Topical application of interferon inducers
Virus infections of eye, skin and mucous membrane tissue are effectively treated by controlled release topical application of interferon inducers.
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This invention is concerned with the prevention and treatment of virus infections of eye, skin and mucous membrane tissue by the controlled release topical application of interferon inducers.
Interferon is a class of soluble proteins that inhibit virus multiplication. They are produced by cells in response to a virus infection and are not virus-specific in their inhibitory actions.
The cellular production of interferon also can be induced by certain materials other than viruses such as double-standard synthetic polynucleotide complexes (dsRNA) as reported by Field et al., Proc. Nat. Ac. Sci., 58, 1004-1010 (1967), and U.S. Pat. No. 4,124,702, especially polyriboinosinic acid:polyribocytidylic acid. This material is otherwise known as poly I:poly C, poly I:C, poly rI:poly rC, or rI.sub.n.rC.sub.n and is hereinafter referred to as poly I:C.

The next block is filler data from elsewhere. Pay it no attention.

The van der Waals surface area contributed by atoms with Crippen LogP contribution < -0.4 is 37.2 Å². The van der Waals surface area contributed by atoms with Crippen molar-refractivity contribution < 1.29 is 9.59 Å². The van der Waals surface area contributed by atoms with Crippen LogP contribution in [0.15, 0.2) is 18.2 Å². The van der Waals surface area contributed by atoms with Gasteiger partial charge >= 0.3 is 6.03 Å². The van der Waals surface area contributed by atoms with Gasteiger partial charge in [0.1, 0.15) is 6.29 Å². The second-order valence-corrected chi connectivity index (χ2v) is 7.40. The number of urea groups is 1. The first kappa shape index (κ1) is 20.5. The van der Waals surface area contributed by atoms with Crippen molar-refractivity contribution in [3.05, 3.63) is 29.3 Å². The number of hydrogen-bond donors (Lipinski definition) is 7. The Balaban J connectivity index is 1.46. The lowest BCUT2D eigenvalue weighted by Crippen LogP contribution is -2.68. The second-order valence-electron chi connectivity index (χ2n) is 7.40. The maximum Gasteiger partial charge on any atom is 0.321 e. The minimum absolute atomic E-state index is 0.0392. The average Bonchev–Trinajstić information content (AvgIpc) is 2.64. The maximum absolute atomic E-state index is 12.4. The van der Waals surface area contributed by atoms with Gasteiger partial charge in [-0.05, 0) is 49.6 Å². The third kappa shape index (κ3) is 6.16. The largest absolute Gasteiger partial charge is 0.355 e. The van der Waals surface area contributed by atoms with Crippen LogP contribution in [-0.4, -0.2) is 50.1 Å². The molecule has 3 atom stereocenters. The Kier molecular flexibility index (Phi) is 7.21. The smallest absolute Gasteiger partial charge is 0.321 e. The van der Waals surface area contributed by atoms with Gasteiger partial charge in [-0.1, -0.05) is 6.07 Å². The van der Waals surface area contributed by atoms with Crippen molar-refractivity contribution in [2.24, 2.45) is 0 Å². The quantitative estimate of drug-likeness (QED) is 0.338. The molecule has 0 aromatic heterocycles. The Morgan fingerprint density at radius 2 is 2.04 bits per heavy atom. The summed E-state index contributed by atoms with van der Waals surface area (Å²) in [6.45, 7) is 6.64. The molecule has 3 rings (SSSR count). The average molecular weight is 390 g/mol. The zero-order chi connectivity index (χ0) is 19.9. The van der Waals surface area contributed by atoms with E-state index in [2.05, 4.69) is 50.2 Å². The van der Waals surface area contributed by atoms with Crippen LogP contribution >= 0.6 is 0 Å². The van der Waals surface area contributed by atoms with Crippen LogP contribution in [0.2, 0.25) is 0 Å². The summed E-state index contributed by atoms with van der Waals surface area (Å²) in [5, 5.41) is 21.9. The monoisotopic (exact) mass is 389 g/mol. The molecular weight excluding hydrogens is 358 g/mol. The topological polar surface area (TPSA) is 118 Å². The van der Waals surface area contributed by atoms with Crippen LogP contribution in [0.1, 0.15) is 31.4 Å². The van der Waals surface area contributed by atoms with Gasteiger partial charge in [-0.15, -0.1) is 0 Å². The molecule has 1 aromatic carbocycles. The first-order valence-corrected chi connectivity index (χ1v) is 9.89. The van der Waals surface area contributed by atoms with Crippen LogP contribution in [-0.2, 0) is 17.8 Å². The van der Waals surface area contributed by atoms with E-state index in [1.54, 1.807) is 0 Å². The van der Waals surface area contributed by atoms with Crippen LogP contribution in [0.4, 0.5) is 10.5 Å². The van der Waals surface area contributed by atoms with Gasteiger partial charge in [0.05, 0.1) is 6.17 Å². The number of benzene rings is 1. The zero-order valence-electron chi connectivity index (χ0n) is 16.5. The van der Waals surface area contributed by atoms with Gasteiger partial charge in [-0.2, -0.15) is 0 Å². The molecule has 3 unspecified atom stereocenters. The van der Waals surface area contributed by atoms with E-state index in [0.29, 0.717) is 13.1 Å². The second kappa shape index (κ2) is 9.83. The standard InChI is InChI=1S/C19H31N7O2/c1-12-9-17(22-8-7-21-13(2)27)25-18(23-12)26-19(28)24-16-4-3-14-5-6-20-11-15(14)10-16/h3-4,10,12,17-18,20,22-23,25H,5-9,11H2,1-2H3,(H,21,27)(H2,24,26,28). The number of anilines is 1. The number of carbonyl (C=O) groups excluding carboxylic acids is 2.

Furthermore, dsRNA such as poly I:C have been successfully used to induce resistance against systemic as well as localized infections. Topical application of drugs, including interferon inducers, often require frequent repeated treatments in order to insure adequate drug exposure of the infected tissue. This limitation has been a serious problem, especially for potential application of antiviral drugs to mucous membranes and the cornea and conjunctiva of the eye.
Surprisingly, it has now been found that controlled release topical application of interferon inducers is very effective in the local topical treatment of virus infections of the eye, skin and mucous membrane tissue.
It is therefore an object of this invention to provide a method of treating virus infections of the eye, skin and mucous membrane tissue by topical application of an interferon inducer by a controlled release means whereby there is provided an optimum amount of interferon inducer at the site of the infection for a prolonged period of time.
It is a further object of this invention to provide controlled release formulations comprising an interferon inducer, particularly for use in the treatment of virus infections of the eye, skin and mucous membrane tissue.DETAILED DESCRIPTION OF THE INVENTION